Transportation, Water and Emergency Management Centers
Built with cities, the three new smarter cities Management Centers for transportation, water and emergency management bring together IBM's vast portfolio of leading Intelligent Operations software, IBM Global Business Services expertise, and IBM's broad analytics capabilities. This provides cities repeatable models for urban development. The solutions are available via the cloud or on premise through a combination of hardware, software, services and preconfigured analytics models for best practices in city management. Rather than complex, customized projects, cities can begin getting insight from their data in a little more than a week.
- Transportation Management - provides citywide traffic visibility to help alleviate congestion, improve traffic management, optimize road capacity, rapidly respond to incidents and enhance the travel experience by delivering travel advisories to citizens. The solution has been proven to help some cities reduce congestion by 25 percent.
- Water Management - provides the ability to use analytics and decision support to improve flood protection, water quality and integrated water resource management. It also helps forecast future demands on the water supply and helps city leaders coordinate responses to flood or drought. The solution has been proven to help some cities reduce leaks by 20 percent.
- Emergency Management - provides geospatial intelligence and analytics to help harness information and data streaming in from multiple sources to provide a central point of command for emergency management. It can provide emergency managers with critical information from first responders, scenario planning to streamline and integrate response to emergencies, and advanced communications for first responders and emergency personnel. Some cities using this solution have reduced response time by 25 percent.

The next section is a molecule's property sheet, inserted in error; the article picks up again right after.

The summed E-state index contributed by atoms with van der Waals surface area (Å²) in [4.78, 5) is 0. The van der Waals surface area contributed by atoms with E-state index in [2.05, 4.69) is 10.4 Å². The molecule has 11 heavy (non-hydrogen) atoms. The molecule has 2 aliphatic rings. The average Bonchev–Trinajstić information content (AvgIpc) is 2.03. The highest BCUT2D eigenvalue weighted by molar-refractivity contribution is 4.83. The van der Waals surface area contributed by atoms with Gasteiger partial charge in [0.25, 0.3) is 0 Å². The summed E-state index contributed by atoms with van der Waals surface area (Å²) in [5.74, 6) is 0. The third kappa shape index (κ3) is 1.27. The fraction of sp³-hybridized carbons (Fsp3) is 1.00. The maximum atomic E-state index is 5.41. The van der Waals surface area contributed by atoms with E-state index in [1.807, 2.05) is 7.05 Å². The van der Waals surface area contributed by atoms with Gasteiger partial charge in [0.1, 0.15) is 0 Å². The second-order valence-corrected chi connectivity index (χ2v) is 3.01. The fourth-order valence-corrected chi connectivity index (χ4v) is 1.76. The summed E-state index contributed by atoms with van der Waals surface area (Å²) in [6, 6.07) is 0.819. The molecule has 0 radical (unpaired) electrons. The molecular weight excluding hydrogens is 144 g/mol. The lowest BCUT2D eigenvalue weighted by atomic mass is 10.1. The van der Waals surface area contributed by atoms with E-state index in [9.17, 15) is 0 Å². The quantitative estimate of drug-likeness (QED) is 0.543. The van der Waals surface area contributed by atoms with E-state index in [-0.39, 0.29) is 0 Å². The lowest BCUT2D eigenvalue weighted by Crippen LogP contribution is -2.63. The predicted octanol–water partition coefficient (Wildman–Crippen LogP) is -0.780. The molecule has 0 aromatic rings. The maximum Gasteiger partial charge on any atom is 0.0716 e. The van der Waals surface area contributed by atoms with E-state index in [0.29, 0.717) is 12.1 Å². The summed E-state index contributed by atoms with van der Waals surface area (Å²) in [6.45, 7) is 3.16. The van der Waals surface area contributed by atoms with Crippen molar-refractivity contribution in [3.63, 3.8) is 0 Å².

"Cities need a foundation for modernizing their systems and the basis of their technology should be flexible, open and easy to use," said Michael Dixon, general manager, IBM Smarter Cities. "City leaders and citizens will all benefit from this integrated approach, predictive analytics and resulting outcomes that will allow cities to begin to transform in ways that just a decade ago were unimaginable."
The new pre-configured offerings and services signify a strategic shift by IBM to accelerate into the marketplace a new class of Smarter Cities solutions that combine analytics, mobile and social to provide predictive insight and help cities deliver better results by making sense of the massive amounts of Big Data generated every day.
Citizen Engagement Through People for Smarter Cities
IBM also announced today a new digital platform for citizen engagement, People for Smarter Cities, to provide citizens, academia and forward thinkers around the world a place to share ideas and engage in public discussions on how to make cities smarter. To mark the launch of People for Smarter Cities, IBM collaborated with Zooppa, a crowdsourcing community with more than 200,000 members - including filmmakers, influential bloggers, and environmental communities - to invite citizens from around the world to submit their ideas through video on ways to improve life in their cities. The winning Smarter Cities videos can be viewed at here.